Elk NetworkRMEF Urges Hunter Restraint Toward Wolves

News Releases | October 19, 2010

October 19, 2010

RMEF Urges Hunter Restraint Toward Wolves

MISSOULA, Mont.—The Rocky Mountain Elk Foundation is urging hunters to continue their restraint and to not take wolf management into their own hands while afield this fall.

RMEF President and CEO David Allen also is thanking hunters in Idaho, Montana and Wyoming for their patience and sportsmanship over the years since wolf populations in those states have been fully restored but still federally protected.
Allen said, “We understand the growing frustration felt by sportsmen regarding wolves. We’re extremely frustrated, too. However, we ask hunters to avoid the temptation to solve this problem through ‘vigilante wolf management.’ The sporting community must continue to follow our time-honored tradition of legal, ethical hunting.”
He added, “Even though the wolf debate, as well as the wolf population, are increasing, we need not act as radical and extreme as the environmental and animal-rights folks. We can’t give them any excuses to further their rhetoric or campaigns or lawsuits. We can win this fight with science and bring real wildlife management back to the states. There currently is significant movement to delist wolves, which is ultimately the only remedy to this issue.”
Currently, multiple bills have been introduced in Congress, or are about to be introduced, to address wolf overpopulations. RMEF and many other sportsmen groups are supporting a complete delisting of gray wolves as their population numbers have thrived and the science clearly shows they are fully recovered.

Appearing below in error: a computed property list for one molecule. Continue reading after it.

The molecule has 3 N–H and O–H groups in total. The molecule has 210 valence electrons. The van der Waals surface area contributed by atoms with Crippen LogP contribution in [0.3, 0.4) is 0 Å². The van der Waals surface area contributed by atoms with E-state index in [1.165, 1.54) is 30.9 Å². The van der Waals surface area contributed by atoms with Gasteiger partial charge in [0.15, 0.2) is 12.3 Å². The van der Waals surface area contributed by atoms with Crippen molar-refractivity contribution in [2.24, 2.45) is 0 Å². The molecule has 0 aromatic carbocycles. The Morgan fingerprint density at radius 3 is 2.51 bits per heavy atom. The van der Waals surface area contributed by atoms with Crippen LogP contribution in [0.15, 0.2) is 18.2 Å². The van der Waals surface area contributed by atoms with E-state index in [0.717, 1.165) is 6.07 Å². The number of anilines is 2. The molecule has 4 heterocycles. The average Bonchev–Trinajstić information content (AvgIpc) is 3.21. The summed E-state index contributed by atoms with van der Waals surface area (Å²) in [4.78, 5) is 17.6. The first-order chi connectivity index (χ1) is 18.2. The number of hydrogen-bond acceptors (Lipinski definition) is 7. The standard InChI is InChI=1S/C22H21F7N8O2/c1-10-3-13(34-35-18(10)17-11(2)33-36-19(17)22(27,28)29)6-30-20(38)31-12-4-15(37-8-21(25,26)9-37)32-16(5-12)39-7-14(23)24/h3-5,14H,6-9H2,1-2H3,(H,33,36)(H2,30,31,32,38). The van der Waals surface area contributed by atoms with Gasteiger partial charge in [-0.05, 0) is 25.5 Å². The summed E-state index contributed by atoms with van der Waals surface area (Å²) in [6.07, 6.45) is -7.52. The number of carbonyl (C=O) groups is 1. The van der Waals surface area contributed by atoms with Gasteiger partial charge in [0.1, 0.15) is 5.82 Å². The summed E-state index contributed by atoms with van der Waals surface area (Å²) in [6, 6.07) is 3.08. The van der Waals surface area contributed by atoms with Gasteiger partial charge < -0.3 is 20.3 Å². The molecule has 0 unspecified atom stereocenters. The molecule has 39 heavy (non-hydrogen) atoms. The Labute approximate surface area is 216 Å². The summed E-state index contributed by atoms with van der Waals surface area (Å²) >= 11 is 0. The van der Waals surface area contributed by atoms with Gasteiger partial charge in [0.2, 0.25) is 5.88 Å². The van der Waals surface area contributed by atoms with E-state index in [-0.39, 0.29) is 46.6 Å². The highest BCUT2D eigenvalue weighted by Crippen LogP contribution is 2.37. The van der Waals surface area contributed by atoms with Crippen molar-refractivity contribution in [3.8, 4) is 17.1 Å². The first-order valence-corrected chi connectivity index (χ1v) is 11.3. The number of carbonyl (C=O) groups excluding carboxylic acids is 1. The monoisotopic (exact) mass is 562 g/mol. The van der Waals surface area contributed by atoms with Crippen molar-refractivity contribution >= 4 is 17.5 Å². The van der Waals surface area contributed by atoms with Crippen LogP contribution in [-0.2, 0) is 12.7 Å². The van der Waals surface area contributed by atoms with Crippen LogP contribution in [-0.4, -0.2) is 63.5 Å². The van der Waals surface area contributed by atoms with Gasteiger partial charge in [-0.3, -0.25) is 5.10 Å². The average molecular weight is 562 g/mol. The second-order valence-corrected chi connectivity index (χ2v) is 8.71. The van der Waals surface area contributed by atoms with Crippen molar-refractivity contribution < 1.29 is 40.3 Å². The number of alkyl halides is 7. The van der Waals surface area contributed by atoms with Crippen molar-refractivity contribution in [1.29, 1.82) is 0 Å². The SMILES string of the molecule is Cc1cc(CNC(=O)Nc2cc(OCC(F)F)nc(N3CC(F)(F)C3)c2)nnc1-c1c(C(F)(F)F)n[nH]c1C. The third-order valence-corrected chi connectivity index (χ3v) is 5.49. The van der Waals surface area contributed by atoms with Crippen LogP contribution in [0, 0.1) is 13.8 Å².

Wolf populations in at least 12 states are increasing while elk, moose and deer numbers are in significant decline in areas where wolves are present and unmanaged. Sportsmen and wildlife biologists are concerned about alarming declines in ungulate numbers because of out-of-control wolf populations.
Adding to frustrations is the fact that the Montana Fish, Wildlife & Parks Department is actively negotiating with environmental and animal rights groups—the plaintiffs who sued to keep wolves federally protected—to reach a settlement on wolf population levels in Montana. This action essentially dismisses the science and public input that helped shape the state’s current wolf-management plan. The negotiations are widely unsupported and discouraged by sportsmen who say it’s unlikely that a truly binding agreement can ever be reached.

Idaho Gov. Butch Otter recently notified the U.S. Fish & Wildlife Service that Idaho would no longer act as an agent for the federal agency when it comes to managing wolves in Idaho.

“We applaud Governor Otter’s courage to stand up for Idaho’s wildlife and for the state’s ability to manage its wildlife as it should be,” Allen added.
Allen said that since wolf populations reached recovery goals across the Northern Rockies, there has been very little “vigilante wolf management,” and he hopes that will continue.

“Given the intensity of this debate and issue, hunters should be applauded for their sportsmanship over the past 15-plus years. I know this is frustrating for hunters, ranchers and others who have played by the rules and yet continue to be ignored. We hope their patience will continue as we work to bring science, common sense and state authority back into wildlife management.”